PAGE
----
Consistent with the Flynn effect (Pietschnig & Voracek, 2015), results from our carefully matched longitudinal data obtained from same-aged older adults tested two decades apart provide more evidence of historical change in levels of performance. The effect size (d = 1.20) is striking and even larger than that obtained in our earlier time-lagged cross-sectional analysis of a subset of participants (Gerstorf et al., 2015d = 0.85). This constitutes one more set of evidence that cultural changes over the last 30 years, including better access to individual resources (e.g., quantity and quality of education) and innovations in science and technology (e.g., advances in medicine and nutrition; Drewelies et al., 2019), have contributed to improved cognitive performance in old age. Future work should detail how the many different mechanisms that drive improvements in unique and specific resource constellations can further improve cognitive functioning (and productivity) of older adults.

Are old-age cognitive declines today shallower or postponed to later ages?

Our results parallel those of studies that did not find history-graded improvements in cognitive aging trajectories (e.g., Brailean et al., 2018) but differ from studies that had found such improvements (e.g., Dodge et al., 2014). Beyond similarities in the calendar years participants were born and tested, the discrepant findings may result from country-level differences in health care and differences in the studies’ measurement and analysis procedures.
In the 1990s, studies had documented that elevated blood pressure in midlife (rather than old age) is predictive of steeper cognitive declines in old age (Launer et al., 1995). Since then, widespread prescription and use of effective anti-hypertensive medication may have weakened those links. However, implementation in Germany occurred about a decade later than in the United States and other nations (Wolf-Maier et al., 2003). Consequently, our later-born older Berliners may have already been too old to have benefitted from widespread changes in delivery of health care. Back when this generation of older adults was in midlife, blood pressure treatment had not yet improved (Koenig et al., 2018). Going forward, cross-national studies can be used to test hypotheses about long-latency treatment effects of midlife blood pressure for cognitive decline in old age.
Interestingly, studies that reported cohort differences in rates of cognitive decline either did not include perceptual speed measures (Dodge et al., 2017 and Gerstorf et al., 2011: reasoning, verbal meaning, and memory), did not find cohort effects on perceptual speed measures (but on verbal fluency and working memory; Grasset et al., 2018), or found that cohort differences in perceptual speed measures were smaller than for other measures (executive functions; Dodge et al., 2014). Although measures of perceptual speed capture age-related declines well, they may not be very sensitive to history-graded changes in decline. More systematic charting of how cohort differences manifest across a wider set of aging-sensitive (e.g., memory) and more aging-resilient (e.g., crystallized) abilities is needed.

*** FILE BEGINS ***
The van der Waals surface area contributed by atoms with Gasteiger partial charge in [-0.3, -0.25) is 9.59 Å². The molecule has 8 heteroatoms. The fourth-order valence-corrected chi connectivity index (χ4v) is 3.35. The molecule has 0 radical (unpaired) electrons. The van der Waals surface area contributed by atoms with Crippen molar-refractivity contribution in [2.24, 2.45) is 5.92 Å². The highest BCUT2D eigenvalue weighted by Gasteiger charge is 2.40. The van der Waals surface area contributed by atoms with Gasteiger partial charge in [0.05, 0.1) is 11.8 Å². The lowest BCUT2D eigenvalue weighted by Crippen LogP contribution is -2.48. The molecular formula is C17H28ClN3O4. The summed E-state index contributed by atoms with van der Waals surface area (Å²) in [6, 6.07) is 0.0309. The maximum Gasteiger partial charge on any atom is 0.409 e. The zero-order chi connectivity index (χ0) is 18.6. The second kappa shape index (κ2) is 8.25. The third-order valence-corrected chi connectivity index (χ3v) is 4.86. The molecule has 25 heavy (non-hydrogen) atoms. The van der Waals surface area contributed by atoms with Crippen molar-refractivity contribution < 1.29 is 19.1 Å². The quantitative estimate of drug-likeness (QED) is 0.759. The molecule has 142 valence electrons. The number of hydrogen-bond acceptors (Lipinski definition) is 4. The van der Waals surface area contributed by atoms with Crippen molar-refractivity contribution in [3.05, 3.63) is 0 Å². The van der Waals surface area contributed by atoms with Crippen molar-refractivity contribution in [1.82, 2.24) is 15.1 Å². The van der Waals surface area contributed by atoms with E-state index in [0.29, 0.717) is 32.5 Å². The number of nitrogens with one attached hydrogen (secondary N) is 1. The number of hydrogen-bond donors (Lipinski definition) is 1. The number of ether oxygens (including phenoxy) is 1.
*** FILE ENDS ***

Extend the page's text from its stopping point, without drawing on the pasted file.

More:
Our analytic approach also differed from approaches used in other studies. The nonlinear growth-modeling framework allowed us to account for a variety of potential confounds. First, the observation-level age matching between BASE and BASE-II samples drawn from the same underlying population provided a strong foundation for testing differences between same-age observations obtained from different cohorts. Second, we modeled and accounted for retest effects that often emerge with repeated test taking. Third, our model explicitly separated between-person from within-person age effects (age gradients vs. intraindividual change), allowing for more precise testing of hypotheses about history-graded shifts in cognitive aging—a distinctly intraindividual process.
To our knowledge, this is the first study to directly test cohort differences in the age of onset of cognitive decline. Contrary to the cognitive-reserve hypothesis, results showed no evidence for a shift in the onset of decline. However, this finding is consistent with both the preserved-differentiation perspective (Salthouse, 2006), by which level differences established in early life are maintained and carried forward into old age, and recent meta-analyses showing that differences in education have substantial effects on levels of cognitive functioning but null effects on rates of cognitive aging (Lövdén et al., 2020) or brain aging (Nyberg et al., 2021). It seems that history-graded improvements resulting from early-life education, cognitive stimulation, and health care persist into old age, but not because aging processes have been any kinder.

Limitations and future directions

Several limitations in our design and sample must also be noted. A time window of two decades may suffice to identify historical change in levels of perceptual-motor speed but may not be long enough to identify historical change in key features of cognitive aging trajectories. Further, because our assessments were obtained only in old age, we were unable to disentangle late-life processes from those unfolding during early life and mid-life. With the Flynn effect reversing among young men (Bratsberg & Rogeberg, 2018), future research should systematically examine how history-graded changes may proceed differentially throughout life.